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  • Biotinyl enzymes  (1)
  • 1
    ISSN: 1432-072X
    Keywords: Yeast ; Baker's yeast ; Biotin ; Biotinyl enzymes ; Pyruvate carboxylase ; Acetyl-CoA carboxylase ; Ureaamidolyase ; Pyruvate apocarboxylase
    Source: Springer Online Journal Archives 1860-2000
    Topics: Biology
    Notes: Abstract The holo- and apocarboxylase proteins in baker's yeast grown in a chemostat at different biotin concentrations (from 0.1–200 μg/l) and on different carbon sources were assayed. The growth and the type of metabolism are considered with respect to the activity of the enzymes involved in oxaloacetate regeneration (pyruvate carboxylase and isocitrate lyase activities). In order to assay the level of apocarboxylase protein in the cells the characteristics of the pyruvate holocarboxylase formation in permeabilized cells were studied and thereby an assay method was developed. The pyruvate carboxylase activity of the cells grown in a medium with 4% glucose as the carbon source was almost constant from the lowest biotin concentration up to a biotin concentration of 10 μg/l, after which it rose and obtained a maximum at a biotin concentration of about 50 μg/l. The content of the apocarboxylase protein was maximal at 0.5 μg/l biotin, and then exceeded the level of the active pyruvate carboxylase protein by a factor of about 2.5. With increasing biotin concentration in the medium the content of apocarboxylase protein decreased and was negligible in cells grown at biotin concentrations higher than 100 μg/l. The total content of pyruvate carboxylase protein (i.e. apo- + holoenzyme) was roughly constant over a wide biotin concentration range (from 0.5–15 μg/l), the maximum being only double the minimum. At a biotin concentration 50 μg/l, where the maximum yield was reached, the cells still contained pyruvate apocarboxylase. The rapid increase in yield found around a biotin concentration of 10 μg/l correlates, on the basis of measured enzyme activities, more with the appearance of activity of glyoxylate cycle enzymes than with the increase in the activity of pyruvate carboxylase. When cells were growing on ethanol with biotin as the growth limiting factor, the cells still used biotin for the formation of pyruvate holocarboxylase, and proportionally more of the total content of pyruvate carboxylase protein was in the form of holoenzyme than in the cells growing on glucose under biotin limitation. The existence of urea amidolyase apoprotein in yeast cells grown with urea as the sole nitrogen source under biotin deficiency is reported. The presence of acetyl-CoA apocarboxylase in biotin-deficient cells could not be demonstrated.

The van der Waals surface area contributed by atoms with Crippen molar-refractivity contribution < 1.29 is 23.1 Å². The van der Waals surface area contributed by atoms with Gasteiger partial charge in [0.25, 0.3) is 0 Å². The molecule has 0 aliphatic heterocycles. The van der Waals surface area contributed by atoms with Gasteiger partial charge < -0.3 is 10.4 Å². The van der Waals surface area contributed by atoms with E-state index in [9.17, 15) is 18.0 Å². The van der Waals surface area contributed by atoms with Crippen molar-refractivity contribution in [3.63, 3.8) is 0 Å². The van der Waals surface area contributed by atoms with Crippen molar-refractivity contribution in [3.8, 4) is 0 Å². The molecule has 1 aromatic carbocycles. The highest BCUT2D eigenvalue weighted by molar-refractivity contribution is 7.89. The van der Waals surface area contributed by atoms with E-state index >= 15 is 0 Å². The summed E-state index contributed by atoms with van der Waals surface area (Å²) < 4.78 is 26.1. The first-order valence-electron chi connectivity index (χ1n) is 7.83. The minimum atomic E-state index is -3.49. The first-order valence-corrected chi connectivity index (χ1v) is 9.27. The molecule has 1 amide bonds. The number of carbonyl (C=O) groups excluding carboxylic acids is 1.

Type of Medium: Electronic Resource
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